• Starting each new school year with a class discussion about Golden Rules and Safety/Classroom Rules so that everyone understands what is acceptable behaviour. Rules are framed positively.


  • Encouraging children to work collaboratively and to make different contributions in a variety of different roles and groupings.



  • Using our Learning Mentors to give the children the time they need to talk over any perceived problems.


  • Where necessary, we will use outside agencies to access further resources e.g. art therapy, CAMHS


  • Continuing to develop and foster an effective partnership between home and school


  • Providing parenting advice for families who request this additional support.


  • All staff demonstrating a high standard of conduct – recognising and accepting the need to ‘lead by example’ in the way they listen to, treat and speak to children, and in the way they are seen to treat and speak to each other. We are firm believers that we criticise the act, not the child.


  • The problem is the problem, not the child, so we provide the skills for change.



Our positive approach to behaviour management is designed to support all pupils and create an environment in which they can flourish. Pupils with learning difficulties and disabilities will receive all the help they need to develop their self-confidence and manage their behaviour.

On a rolling programme staff have received training to support pupils who exhibit challenging behaviour.


The Golden Rules

Every academic year the school negotiates the Golden rules that the children agree to. These are used to reinforce good behaviour throughout the school day.


Golden Assembly

Is celebrated every Friday children’s work and efforts are recognised and celebrated through certificates and the Golden Book. The names of children entered into the Golden Book are read out in Golden Assembly.


Names are put in the Golden Book by the class teacher depending on their actions such as good work, good behaviour etc. In KS2 other members of staff can award golden or lottery tickets to any child for good behaviour relating to an agreed target, for example; safe play, friendship, kindness. These children’s names will be entered in to the Golden Book for their class and read out at assembly.  Lottery tickets are picked at assembly monthly and there is a prize given.


At KS1 two children from each class may also be awarded certificates by their teacher for outstanding work or behaviour and one child (usually) will show their good work to the school.  This develops at KS2 and children show their work to the Head of School and if they are entered into the Golden Book more than three times in a during a half term a special reward is organised by the Head of School.


Classes also have their own reward systems which are negotiated each year with their class teachers.  Support staff are also encouraged to reward those who always keep to the rules, are polite and helpful.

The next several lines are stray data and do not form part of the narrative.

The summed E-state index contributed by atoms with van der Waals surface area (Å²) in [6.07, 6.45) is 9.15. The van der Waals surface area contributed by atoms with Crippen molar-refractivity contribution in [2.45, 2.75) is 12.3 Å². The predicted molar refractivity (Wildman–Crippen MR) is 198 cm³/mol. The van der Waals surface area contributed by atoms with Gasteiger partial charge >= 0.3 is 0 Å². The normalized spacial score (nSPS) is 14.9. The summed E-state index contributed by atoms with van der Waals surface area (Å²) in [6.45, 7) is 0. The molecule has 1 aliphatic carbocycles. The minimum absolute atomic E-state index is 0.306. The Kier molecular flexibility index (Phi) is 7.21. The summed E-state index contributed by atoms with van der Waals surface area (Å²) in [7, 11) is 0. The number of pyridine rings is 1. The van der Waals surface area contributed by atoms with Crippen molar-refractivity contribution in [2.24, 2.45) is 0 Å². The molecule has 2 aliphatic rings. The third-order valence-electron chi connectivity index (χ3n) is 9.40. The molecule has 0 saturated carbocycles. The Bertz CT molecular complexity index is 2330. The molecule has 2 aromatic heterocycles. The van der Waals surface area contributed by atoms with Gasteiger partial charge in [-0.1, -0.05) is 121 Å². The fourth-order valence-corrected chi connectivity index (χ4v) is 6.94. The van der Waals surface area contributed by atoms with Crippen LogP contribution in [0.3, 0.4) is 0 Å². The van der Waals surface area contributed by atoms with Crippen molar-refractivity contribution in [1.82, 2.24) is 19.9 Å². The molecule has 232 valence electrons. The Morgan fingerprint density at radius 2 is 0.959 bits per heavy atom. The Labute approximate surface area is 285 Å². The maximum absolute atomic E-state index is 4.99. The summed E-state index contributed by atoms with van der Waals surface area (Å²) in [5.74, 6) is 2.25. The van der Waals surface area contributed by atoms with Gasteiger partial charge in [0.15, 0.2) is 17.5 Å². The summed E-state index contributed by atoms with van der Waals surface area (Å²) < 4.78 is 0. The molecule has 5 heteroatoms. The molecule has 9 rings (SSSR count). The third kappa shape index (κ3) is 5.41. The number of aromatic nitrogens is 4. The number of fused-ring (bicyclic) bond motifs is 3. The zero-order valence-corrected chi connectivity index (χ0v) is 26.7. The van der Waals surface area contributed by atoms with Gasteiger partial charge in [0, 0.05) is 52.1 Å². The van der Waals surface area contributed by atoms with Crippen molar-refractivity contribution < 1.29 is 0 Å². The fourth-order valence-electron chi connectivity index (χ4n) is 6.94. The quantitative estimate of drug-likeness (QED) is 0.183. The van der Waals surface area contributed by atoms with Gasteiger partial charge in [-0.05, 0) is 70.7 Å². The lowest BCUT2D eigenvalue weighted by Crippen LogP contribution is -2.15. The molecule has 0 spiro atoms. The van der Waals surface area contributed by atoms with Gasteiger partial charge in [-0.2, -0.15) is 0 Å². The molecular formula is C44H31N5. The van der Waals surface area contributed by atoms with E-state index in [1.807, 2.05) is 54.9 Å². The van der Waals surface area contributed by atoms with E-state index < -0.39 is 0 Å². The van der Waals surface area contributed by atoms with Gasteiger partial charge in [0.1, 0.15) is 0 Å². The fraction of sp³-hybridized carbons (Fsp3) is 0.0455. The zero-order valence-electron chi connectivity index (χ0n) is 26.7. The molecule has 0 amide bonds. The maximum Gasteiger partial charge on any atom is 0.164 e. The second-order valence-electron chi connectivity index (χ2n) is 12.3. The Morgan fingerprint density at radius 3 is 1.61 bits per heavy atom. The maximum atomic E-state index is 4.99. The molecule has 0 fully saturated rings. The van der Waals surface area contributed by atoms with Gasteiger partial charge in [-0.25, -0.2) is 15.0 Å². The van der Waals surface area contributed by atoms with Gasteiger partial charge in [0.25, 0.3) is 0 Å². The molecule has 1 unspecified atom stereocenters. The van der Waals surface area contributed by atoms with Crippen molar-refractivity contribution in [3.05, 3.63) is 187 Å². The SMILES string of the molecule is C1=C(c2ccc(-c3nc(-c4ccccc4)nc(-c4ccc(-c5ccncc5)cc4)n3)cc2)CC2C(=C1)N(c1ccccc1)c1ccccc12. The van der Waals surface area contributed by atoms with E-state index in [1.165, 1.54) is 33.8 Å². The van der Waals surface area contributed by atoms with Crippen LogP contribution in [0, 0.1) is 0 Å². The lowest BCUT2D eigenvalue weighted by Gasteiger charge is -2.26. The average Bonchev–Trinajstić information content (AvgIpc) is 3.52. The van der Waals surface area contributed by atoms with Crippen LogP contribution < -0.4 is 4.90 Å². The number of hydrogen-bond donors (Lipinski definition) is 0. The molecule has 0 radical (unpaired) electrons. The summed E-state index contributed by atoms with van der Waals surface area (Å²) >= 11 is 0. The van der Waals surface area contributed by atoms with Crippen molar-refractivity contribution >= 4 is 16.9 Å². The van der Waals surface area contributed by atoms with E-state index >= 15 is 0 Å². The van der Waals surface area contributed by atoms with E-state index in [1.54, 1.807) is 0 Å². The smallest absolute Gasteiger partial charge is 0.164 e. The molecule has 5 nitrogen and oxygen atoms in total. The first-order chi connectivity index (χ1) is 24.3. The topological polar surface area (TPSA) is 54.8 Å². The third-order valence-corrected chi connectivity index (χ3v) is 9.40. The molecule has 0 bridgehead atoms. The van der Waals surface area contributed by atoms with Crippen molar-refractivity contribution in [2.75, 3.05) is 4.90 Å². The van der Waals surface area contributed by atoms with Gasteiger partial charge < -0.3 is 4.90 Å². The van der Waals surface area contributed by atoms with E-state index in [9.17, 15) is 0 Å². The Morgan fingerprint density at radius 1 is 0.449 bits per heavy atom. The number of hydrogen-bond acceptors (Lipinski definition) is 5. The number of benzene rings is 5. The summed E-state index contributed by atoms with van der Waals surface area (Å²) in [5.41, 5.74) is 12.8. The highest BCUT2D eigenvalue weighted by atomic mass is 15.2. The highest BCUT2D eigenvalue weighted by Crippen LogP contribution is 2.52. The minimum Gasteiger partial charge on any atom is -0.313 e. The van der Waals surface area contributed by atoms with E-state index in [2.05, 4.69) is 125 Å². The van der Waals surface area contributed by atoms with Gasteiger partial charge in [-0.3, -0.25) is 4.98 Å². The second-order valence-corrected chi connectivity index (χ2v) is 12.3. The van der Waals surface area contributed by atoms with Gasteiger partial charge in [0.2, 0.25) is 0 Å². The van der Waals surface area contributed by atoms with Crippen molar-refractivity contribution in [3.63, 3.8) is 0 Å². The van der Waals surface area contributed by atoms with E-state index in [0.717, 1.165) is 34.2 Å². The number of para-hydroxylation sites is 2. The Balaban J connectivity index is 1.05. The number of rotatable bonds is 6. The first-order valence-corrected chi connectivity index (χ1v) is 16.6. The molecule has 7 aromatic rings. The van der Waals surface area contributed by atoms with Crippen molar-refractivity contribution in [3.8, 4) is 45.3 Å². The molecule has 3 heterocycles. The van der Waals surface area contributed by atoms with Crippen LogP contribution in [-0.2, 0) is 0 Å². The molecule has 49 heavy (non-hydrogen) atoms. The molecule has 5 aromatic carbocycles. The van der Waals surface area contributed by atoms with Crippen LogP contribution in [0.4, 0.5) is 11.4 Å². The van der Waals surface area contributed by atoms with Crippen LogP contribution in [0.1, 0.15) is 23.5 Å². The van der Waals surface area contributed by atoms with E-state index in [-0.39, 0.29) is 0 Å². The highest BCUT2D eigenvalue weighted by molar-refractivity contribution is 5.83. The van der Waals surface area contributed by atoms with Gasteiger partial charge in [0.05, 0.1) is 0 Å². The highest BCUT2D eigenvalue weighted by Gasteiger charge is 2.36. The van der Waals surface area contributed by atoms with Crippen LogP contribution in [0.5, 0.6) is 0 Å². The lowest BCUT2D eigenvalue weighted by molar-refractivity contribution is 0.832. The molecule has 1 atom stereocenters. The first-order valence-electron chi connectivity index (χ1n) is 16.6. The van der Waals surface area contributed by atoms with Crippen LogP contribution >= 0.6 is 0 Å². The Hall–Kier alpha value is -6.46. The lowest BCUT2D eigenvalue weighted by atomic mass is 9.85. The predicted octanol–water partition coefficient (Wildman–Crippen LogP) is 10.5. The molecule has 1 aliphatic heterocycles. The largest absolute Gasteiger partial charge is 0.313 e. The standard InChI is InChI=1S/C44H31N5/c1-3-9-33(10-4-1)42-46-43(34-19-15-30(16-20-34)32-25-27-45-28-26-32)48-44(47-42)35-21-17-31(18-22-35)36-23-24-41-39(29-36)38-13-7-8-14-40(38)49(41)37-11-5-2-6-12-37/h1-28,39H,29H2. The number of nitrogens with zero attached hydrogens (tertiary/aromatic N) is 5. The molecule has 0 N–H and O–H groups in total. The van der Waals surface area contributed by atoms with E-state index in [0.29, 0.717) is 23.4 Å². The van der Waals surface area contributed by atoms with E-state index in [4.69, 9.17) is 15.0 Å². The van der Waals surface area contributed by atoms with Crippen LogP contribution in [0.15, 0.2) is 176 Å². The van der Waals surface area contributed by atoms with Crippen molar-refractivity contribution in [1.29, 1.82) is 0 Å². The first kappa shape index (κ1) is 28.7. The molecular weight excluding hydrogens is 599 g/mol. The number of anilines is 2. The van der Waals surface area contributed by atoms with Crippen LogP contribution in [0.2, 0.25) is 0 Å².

Playground Behaviour

At KS1 through assemblies the children are introduced to, or reminded about the rules for positive playground behaviour. These are:

  • Look after each other
  • Playtime is fun time
  • No running in the quiet area


The 5 Skills for Learning:

  1. Good listening
  2. Good looking
  3. Good speaking
  4. Good thinking
  5. Good sitting


In the classroom rather than giving attention for poor behaviour, staff reinforce the desired behaviour by using proximity praise and noticing the good, constantly using:

  • Show me what we need for listening skills
  • Show me what we need for looking skills
  • Show me what we need for speaking skills 
  • Show me what we need for thinking skills 
  • How can you show me you are concentrating?

Or they boost self esteem with:

  • I/We liked the way you…
  • You have great … skills
  • Thank you for your great … skills
  • I/We really like the way you are so …
  • Well done for … so well today
  • I noticed your great … skills today
  • Thank you for trying so hard to improve your …skills


Language for dealing with Problems

There are occasions when poor behaviour needs to be addressed, for example, when a child is regularly affecting the  learning of others in the class, but this is always done with sensitivity.



Staff use the language of correction with pupils.

  • Silent signal
  • Assertive ‘I’
  • Rule reminder
  • Future focus
  • Choice direction
  • Active listening
  • Partial agreement
  • Tactical ignoring
  • Distract divert
  • Dramatic pause


In PSHE, Circle time and school council pupils are introduced to problem solving language and scenarios and they can use this approach both to ask for help and to resolve problems for themselves.

  • I need help because…
  • Yes that would help, thank you


 At Playtime and Lunchtime

  • Staff will praise helpful and considerate behaviour
  • Children are encouraged to play games. The older children learn games to share with younger children
  • At lunchtime play equipment will be available. Games are led by  members of staff daily
  • Children are encouraged to play with others who wait at the Friendship Stop or sit on the Friendship bench.
  • Older children are playground buddies and act as good role models


When things go wrong

Staff on duty in the playground or in the classrooms, may use the following strategies:

  • Begin by praising a nearby child who is behaving well.
  • Give a verbal reminder/spoken warning
  • If in the playground ask the child to walk around with them until the behaviour has calmed, changed and/or the child is ready to play
  • Be asked to stand against the wall (Time Out 5 minutes at KS1 and KS2) and asked to reflect upon what to do to make things better
  • If a child physically hurts someone they will automatically stand out
  • Children will not be reprimanded by several different members of staff for the same incident
  • The children can have ‘Reflection’/Thinking Time


When things go wrong in the classroom 

Staff will use the following approaches:

  • Praise those who are demonstrating that they are able to use the 5 Skills for Learning, specifically identifying the good behaviour they wish to reinforce
  • Apply the Golden book strategies
  • Loss of privileged time (i.e. official break times) may be necessary to complete work or to reinforce messages about acceptable behaviour